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  10. RSVP#408: "This is dictated by heat transfer fundamentals." Of course. To solve a complex problem, you pick out a single concept and develop a simple explanation. Without benefit of any actual evidence. Despite hundreds of posts with evidence to the contrary. "industry in the northern hemisphere acts like a thermal noose around the Artic." It's been demonstrated to you that the total industrial energy is insufficient. It's been demonstrated to you that industrial energy radiates to the environment, where it behaves just like all other energy; much of it escaping to space, unless, of course, it is constrained by GHGs. Industrial energy does not have a preferential path to the Arctic. North is not up. "the air conditioners running in Phoenix" If you are truly concerned about this, you should be campaigning actively to eliminate them (good luck with that). How do the air conditioners of Phoenix not warm the nearby desert, which cools rapidly at night? Are you aware that Phoenix has a well-documented 'CO2 dome' due to its peculiar topography, winds and locally high emissions rate? "GHG should affect the entire planet equally refers to the assumption that CO2 is in general evenly distributed throughtout" It's actually not that evenly distributed; the concentration has much greater variation as a function of in latitude than your 'assume' (see NOAA's Carbontracker). What about solar input? Unevenly applied at TOA due to time of year and latitude; unevenly reflected at surface due to locally differing albedo. This uneven heating alters temperature due to locally varying thermal properties of earth, air and water. In the short term, the result of those discrepancies is what we call 'weather.' If industrial energy is such a huge input, why do your industries not create their own weather patterns? Why did the planet warm in the late '30s, when industrial output was low due to the depression? Why did the planet then cool during the post-war industrial expansion? No, 'heat transfer fundamentals' are not enough to explain this behavior.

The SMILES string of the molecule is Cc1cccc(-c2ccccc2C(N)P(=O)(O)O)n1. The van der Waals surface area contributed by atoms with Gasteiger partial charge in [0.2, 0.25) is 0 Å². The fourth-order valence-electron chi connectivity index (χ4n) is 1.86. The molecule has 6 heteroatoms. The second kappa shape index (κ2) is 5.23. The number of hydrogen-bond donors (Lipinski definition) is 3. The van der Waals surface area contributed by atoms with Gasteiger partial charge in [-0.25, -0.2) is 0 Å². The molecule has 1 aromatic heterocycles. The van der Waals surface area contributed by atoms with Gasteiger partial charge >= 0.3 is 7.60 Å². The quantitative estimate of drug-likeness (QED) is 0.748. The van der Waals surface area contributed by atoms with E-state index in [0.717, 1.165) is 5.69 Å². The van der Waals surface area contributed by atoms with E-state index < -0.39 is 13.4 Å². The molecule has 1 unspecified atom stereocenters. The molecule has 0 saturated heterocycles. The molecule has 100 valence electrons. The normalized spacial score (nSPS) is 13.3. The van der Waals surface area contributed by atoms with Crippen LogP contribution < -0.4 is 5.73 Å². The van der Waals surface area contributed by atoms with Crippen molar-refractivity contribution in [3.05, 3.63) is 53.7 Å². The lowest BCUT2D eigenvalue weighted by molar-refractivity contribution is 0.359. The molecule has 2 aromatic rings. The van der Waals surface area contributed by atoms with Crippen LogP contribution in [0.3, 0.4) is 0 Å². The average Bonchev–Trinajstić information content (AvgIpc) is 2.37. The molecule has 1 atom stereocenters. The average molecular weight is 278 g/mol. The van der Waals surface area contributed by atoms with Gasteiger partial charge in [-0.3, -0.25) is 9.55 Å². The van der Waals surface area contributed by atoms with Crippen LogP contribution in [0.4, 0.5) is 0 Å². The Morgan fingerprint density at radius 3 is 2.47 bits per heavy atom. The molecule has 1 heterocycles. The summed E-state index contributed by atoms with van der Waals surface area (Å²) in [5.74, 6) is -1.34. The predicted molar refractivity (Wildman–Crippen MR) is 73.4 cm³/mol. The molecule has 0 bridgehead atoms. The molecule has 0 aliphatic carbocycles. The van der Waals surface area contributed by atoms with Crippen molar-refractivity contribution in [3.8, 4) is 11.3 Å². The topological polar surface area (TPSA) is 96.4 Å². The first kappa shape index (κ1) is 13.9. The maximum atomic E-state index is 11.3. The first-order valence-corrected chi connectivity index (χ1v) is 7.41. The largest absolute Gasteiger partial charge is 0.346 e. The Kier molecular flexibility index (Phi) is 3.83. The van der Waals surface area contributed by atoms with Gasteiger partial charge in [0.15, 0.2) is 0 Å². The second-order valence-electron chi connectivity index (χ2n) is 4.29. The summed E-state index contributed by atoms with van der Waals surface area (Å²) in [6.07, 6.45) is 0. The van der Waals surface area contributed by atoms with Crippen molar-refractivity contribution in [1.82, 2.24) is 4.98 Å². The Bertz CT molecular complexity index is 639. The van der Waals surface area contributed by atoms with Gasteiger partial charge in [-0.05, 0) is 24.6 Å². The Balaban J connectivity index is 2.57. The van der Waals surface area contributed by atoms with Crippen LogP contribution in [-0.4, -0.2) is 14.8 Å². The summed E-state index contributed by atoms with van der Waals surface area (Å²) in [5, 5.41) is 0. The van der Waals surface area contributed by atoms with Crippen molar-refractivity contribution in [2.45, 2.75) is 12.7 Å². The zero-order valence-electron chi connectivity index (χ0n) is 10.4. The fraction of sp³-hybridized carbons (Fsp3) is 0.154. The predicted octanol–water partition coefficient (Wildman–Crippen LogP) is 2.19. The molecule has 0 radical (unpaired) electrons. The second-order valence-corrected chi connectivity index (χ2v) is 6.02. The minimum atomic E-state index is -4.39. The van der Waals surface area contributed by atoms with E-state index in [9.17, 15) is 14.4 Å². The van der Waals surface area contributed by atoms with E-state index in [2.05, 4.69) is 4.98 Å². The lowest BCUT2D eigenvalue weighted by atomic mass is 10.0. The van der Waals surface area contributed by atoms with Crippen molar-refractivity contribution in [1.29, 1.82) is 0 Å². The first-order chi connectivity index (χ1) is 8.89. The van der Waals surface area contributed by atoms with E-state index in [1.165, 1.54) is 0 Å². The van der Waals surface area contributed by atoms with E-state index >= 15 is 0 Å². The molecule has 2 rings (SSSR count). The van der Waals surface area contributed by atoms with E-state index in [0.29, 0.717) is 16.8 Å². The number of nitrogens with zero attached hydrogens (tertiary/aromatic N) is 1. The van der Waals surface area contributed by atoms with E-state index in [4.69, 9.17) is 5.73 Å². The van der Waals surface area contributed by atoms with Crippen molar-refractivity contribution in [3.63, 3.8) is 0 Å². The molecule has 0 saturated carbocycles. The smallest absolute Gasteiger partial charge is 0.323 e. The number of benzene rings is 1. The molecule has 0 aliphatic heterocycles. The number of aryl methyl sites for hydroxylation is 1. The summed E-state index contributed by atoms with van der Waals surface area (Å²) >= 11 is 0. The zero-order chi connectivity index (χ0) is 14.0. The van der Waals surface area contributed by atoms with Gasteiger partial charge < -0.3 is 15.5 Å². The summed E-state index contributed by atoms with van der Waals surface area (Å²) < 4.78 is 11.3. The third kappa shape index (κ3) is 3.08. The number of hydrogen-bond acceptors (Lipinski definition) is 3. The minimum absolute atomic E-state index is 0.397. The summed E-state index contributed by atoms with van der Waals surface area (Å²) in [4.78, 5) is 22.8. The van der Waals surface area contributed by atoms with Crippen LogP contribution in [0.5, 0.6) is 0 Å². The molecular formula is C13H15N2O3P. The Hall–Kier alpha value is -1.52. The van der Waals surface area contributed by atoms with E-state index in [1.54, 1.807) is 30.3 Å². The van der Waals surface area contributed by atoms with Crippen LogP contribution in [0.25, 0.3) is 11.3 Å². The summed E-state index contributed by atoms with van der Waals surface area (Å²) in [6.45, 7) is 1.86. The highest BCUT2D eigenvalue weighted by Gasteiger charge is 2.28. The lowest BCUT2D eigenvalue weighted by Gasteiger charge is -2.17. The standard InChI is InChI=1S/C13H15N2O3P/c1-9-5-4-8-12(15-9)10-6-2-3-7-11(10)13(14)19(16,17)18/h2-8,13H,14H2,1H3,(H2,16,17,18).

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  11. mclamb 406 "What areas are experiencing a long term cooling trend? It's certainly not Phoenix. " With a PC turned on, the CPU can be "cooling constantly" while at the same time maintaining operation at a constant temperature. Heat is being drawn away. This is called cooling, even if its temperature is not dropping. Likewise, according to KR, all energy associated with waste heat must vanish through radiation as soon as temperature increases. If this were true (which it is not) temperatures would never increase, since all energy would radiate the moment something got warm, which it wouldnt, since all warmth would radiate before it could get warm (following KRs "logic").